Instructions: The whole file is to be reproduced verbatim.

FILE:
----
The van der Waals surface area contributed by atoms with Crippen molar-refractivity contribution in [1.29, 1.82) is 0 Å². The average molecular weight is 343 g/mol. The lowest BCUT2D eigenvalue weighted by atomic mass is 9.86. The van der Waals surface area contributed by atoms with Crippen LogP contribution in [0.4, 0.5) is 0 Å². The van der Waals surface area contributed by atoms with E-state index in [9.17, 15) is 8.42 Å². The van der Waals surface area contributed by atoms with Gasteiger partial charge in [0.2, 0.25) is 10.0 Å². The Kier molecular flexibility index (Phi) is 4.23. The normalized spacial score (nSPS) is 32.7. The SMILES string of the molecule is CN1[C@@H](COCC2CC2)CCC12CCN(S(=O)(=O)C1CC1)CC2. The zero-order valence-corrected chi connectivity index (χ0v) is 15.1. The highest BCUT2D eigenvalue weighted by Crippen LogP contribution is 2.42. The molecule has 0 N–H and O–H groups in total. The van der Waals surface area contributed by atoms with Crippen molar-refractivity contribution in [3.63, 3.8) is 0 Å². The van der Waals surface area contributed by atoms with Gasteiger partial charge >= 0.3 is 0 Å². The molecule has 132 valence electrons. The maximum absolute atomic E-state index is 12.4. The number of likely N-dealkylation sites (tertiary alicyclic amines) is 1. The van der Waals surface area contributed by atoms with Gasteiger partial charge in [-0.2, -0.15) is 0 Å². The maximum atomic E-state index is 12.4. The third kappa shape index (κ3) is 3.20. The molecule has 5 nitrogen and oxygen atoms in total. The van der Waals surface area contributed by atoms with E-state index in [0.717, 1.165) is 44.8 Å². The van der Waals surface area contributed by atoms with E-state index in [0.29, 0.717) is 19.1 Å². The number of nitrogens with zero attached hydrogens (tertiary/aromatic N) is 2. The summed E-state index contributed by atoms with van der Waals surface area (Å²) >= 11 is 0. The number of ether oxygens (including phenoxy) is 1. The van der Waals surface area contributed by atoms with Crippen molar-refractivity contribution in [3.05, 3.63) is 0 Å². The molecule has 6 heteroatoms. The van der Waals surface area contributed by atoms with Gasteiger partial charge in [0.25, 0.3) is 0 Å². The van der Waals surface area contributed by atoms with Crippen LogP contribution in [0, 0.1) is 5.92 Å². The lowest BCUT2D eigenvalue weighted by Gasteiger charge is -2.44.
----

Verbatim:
The van der Waals surface area contributed by atoms with Crippen molar-refractivity contribution in [1.29, 1.82) is 0 Å². The average molecular weight is 343 g/mol. The lowest BCUT2D eigenvalue weighted by atomic mass is 9.86. The van der Waals surface area contributed by atoms with Crippen LogP contribution in [0.4, 0.5) is 0 Å². The van der Waals surface area contributed by atoms with E-state index in [9.17, 15) is 8.42 Å². The van der Waals surface area contributed by atoms with Gasteiger partial charge in [0.2, 0.25) is 10.0 Å². The Kier molecular flexibility index (Phi) is 4.23. The normalized spacial score (nSPS) is 32.7. The SMILES string of the molecule is CN1[C@@H](COCC2CC2)CCC12CCN(S(=O)(=O)C1CC1)CC2. The zero-order valence-corrected chi connectivity index (χ0v) is 15.1. The highest BCUT2D eigenvalue weighted by Crippen LogP contribution is 2.42. The molecule has 0 N–H and O–H groups in total. The van der Waals surface area contributed by atoms with Crippen molar-refractivity contribution in [3.63, 3.8) is 0 Å². The van der Waals surface area contributed by atoms with Gasteiger partial charge >= 0.3 is 0 Å². The molecule has 132 valence electrons. The maximum absolute atomic E-state index is 12.4. The number of likely N-dealkylation sites (tertiary alicyclic amines) is 1. The van der Waals surface area contributed by atoms with Gasteiger partial charge in [-0.2, -0.15) is 0 Å². The maximum atomic E-state index is 12.4. The third kappa shape index (κ3) is 3.20. The molecule has 5 nitrogen and oxygen atoms in total. The van der Waals surface area contributed by atoms with E-state index in [0.717, 1.165) is 44.8 Å². The van der Waals surface area contributed by atoms with E-state index in [0.29, 0.717) is 19.1 Å². The number of nitrogens with zero attached hydrogens (tertiary/aromatic N) is 2. The summed E-state index contributed by atoms with van der Waals surface area (Å²) >= 11 is 0. The number of ether oxygens (including phenoxy) is 1. The van der Waals surface area contributed by atoms with Crippen molar-refractivity contribution in [3.05, 3.63) is 0 Å². The molecule has 6 heteroatoms. The van der Waals surface area contributed by atoms with Gasteiger partial charge in [0.25, 0.3) is 0 Å². The van der Waals surface area contributed by atoms with Crippen LogP contribution in [0, 0.1) is 5.92 Å². The lowest BCUT2D eigenvalue weighted by Gasteiger charge is -2.44.